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cat file contains

 inet addr: Bcast: Mask:
 inet addr: Mask:

i am extracting the ipaddress( and using sed like this :

sed -ne 's/.*\([0-9]\{1,3\}\.[0-9]\{1,3\}\.[0-9]\{1,3\}\.[0-9]\{1,3\}\).*/\1/p'

but it just gives :
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If you only want to grep certain patterns, why not use awk -F'[: ]' '/inet addr:/{ print $4}' file – val0x00ff Aug 13 '13 at 12:51
ifconfig | sed -n '/inet addr:/s/[^:]\+:(\S\+).*/\1/p' – damphat Aug 13 '13 at 13:10

4 Answers 4

up vote 1 down vote accepted

Use awk:

$ echo "inet addr: Bcast: Mask:" | awk '{ split($2, a, ":"); print a[2] }'

If you absolutely must use sed, e.g.:

echo "inet addr: Bcast: Mask:" | sed 's#.*addr:\([0-9.]*\).*#\1#g'
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is there any way i can get the first occurence using sed – munish Aug 13 '13 at 12:51
Using sed, no, because there is no way to make the * non-greedy. – lgeorget Aug 13 '13 at 12:56
@munish I updated my answer. – Adrian Frühwirth Aug 13 '13 at 12:56
On a side-note, if you have GNU grep you could also do a grep -oP 'addr:\K[0-9.]+' – Adrian Frühwirth Aug 13 '13 at 13:02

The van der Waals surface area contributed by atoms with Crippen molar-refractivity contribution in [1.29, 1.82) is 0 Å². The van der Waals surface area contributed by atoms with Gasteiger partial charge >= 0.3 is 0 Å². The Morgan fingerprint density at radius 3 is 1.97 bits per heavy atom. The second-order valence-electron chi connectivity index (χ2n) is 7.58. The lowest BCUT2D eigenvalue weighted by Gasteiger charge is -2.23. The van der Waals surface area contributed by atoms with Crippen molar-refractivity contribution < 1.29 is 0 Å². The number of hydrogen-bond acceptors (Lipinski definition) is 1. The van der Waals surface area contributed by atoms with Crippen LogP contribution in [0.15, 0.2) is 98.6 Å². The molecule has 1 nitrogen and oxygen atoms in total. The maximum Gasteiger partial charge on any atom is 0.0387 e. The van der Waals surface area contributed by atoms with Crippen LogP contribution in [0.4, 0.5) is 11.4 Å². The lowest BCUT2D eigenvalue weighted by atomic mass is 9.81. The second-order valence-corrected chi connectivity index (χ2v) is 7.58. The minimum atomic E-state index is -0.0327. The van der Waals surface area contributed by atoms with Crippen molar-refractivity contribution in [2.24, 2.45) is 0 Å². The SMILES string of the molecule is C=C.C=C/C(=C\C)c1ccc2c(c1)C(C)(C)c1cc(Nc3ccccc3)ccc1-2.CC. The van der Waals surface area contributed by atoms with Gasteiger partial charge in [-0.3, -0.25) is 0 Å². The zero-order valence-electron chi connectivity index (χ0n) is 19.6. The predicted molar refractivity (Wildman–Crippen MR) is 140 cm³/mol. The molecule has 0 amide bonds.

The problem is that asterisk as a regular expression is as greedy as possible and it matches as soon as possible. This simply means that ".*" will match on the first line "almost everything"

inet addr: Bcast: Mask:2

and on the second one

inet addr: Mask:25

and so it prints what remains and what you got.

In your case, I would try to be more specific like using ":" as a delimiter or some prefix like "addr:" or you can remove all characters but not dots and digits as IPv4 address consists only of them. You can try this command:

tr -cd '[0-9. ]' < YOUR_FILE

You can then continue with processing the output.

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sed -n '/inet addr:/s/[^:]\+:\(\S\+\).*/\1/p'

Try this from command-line

ifconfig | sed -n '/inet addr:/s/[^:]\+:\(\S\+\).*/\1/p'

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this is "no grep" version – damphat Aug 13 '13 at 13:03

If you only want to grep certain patterns, why not use

awk -F'[: ]' '/inet addr:/{ print $4}' file
share|improve this answer

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